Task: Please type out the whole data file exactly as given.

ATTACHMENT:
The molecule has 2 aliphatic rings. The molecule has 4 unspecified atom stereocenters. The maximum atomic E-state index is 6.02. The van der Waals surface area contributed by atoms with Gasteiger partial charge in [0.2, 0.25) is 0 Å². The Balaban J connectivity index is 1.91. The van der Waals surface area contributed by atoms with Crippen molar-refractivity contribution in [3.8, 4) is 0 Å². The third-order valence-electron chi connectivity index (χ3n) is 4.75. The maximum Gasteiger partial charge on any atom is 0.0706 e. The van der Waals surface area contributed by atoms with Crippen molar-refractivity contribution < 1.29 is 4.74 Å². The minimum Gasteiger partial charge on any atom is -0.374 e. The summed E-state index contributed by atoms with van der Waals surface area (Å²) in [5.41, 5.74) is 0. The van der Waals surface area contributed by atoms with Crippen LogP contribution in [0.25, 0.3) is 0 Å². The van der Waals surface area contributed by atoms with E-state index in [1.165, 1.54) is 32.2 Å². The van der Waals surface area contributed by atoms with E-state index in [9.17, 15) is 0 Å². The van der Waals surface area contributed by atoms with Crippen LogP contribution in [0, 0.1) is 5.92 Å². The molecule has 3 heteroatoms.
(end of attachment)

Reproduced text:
The molecule has 2 aliphatic rings. The molecule has 4 unspecified atom stereocenters. The maximum atomic E-state index is 6.02. The van der Waals surface area contributed by atoms with Gasteiger partial charge in [0.2, 0.25) is 0 Å². The Balaban J connectivity index is 1.91. The van der Waals surface area contributed by atoms with Crippen molar-refractivity contribution in [3.8, 4) is 0 Å². The third-order valence-electron chi connectivity index (χ3n) is 4.75. The maximum Gasteiger partial charge on any atom is 0.0706 e. The van der Waals surface area contributed by atoms with Crippen molar-refractivity contribution < 1.29 is 4.74 Å². The minimum Gasteiger partial charge on any atom is -0.374 e. The summed E-state index contributed by atoms with van der Waals surface area (Å²) in [5.41, 5.74) is 0. The van der Waals surface area contributed by atoms with Crippen LogP contribution in [0.25, 0.3) is 0 Å². The van der Waals surface area contributed by atoms with E-state index in [1.165, 1.54) is 32.2 Å². The van der Waals surface area contributed by atoms with E-state index in [9.17, 15) is 0 Å². The van der Waals surface area contributed by atoms with Crippen LogP contribution in [0, 0.1) is 5.92 Å². The molecule has 3 heteroatoms.